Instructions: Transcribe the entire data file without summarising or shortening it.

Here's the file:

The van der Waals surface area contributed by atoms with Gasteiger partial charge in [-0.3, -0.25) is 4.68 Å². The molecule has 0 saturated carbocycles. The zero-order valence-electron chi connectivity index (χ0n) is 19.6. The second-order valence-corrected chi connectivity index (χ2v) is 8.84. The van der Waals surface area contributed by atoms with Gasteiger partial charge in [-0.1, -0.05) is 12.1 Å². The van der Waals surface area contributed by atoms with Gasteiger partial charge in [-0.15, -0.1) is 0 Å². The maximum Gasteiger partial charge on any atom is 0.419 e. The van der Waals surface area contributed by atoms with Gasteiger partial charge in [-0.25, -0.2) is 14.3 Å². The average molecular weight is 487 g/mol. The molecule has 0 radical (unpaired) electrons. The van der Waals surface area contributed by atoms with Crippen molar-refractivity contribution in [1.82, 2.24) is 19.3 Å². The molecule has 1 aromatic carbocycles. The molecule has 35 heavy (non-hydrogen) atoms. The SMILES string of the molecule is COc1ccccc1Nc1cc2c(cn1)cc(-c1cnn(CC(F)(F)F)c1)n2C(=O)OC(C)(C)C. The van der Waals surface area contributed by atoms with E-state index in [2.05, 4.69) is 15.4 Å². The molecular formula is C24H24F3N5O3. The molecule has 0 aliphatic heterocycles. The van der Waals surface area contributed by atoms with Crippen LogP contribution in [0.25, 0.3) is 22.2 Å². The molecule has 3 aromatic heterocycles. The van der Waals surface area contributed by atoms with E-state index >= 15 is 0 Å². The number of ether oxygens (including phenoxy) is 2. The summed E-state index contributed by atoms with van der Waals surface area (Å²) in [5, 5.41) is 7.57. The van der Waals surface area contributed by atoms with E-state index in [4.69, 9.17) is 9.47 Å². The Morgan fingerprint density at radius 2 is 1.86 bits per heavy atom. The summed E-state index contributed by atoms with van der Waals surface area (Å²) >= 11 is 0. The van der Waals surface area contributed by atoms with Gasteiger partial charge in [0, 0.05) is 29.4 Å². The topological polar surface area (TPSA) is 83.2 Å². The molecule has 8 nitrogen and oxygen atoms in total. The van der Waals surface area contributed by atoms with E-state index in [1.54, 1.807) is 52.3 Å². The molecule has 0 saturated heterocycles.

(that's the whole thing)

The van der Waals surface area contributed by atoms with Gasteiger partial charge in [-0.3, -0.25) is 4.68 Å². The molecule has 0 saturated carbocycles. The zero-order valence-electron chi connectivity index (χ0n) is 19.6. The second-order valence-corrected chi connectivity index (χ2v) is 8.84. The van der Waals surface area contributed by atoms with Gasteiger partial charge in [-0.1, -0.05) is 12.1 Å². The van der Waals surface area contributed by atoms with Gasteiger partial charge in [-0.15, -0.1) is 0 Å². The maximum Gasteiger partial charge on any atom is 0.419 e. The van der Waals surface area contributed by atoms with Gasteiger partial charge in [-0.25, -0.2) is 14.3 Å². The average molecular weight is 487 g/mol. The molecule has 0 radical (unpaired) electrons. The van der Waals surface area contributed by atoms with Crippen molar-refractivity contribution in [1.82, 2.24) is 19.3 Å². The molecule has 1 aromatic carbocycles. The molecule has 35 heavy (non-hydrogen) atoms. The SMILES string of the molecule is COc1ccccc1Nc1cc2c(cn1)cc(-c1cnn(CC(F)(F)F)c1)n2C(=O)OC(C)(C)C. The van der Waals surface area contributed by atoms with E-state index in [2.05, 4.69) is 15.4 Å². The molecular formula is C24H24F3N5O3. The molecule has 0 aliphatic heterocycles. The van der Waals surface area contributed by atoms with Crippen LogP contribution in [0.25, 0.3) is 22.2 Å². The molecule has 3 aromatic heterocycles. The van der Waals surface area contributed by atoms with E-state index >= 15 is 0 Å². The number of ether oxygens (including phenoxy) is 2. The summed E-state index contributed by atoms with van der Waals surface area (Å²) in [5, 5.41) is 7.57. The van der Waals surface area contributed by atoms with E-state index in [4.69, 9.17) is 9.47 Å². The Morgan fingerprint density at radius 2 is 1.86 bits per heavy atom. The summed E-state index contributed by atoms with van der Waals surface area (Å²) >= 11 is 0. The van der Waals surface area contributed by atoms with Gasteiger partial charge in [0, 0.05) is 29.4 Å². The topological polar surface area (TPSA) is 83.2 Å². The molecule has 8 nitrogen and oxygen atoms in total. The van der Waals surface area contributed by atoms with E-state index in [1.54, 1.807) is 52.3 Å². The molecule has 0 saturated heterocycles.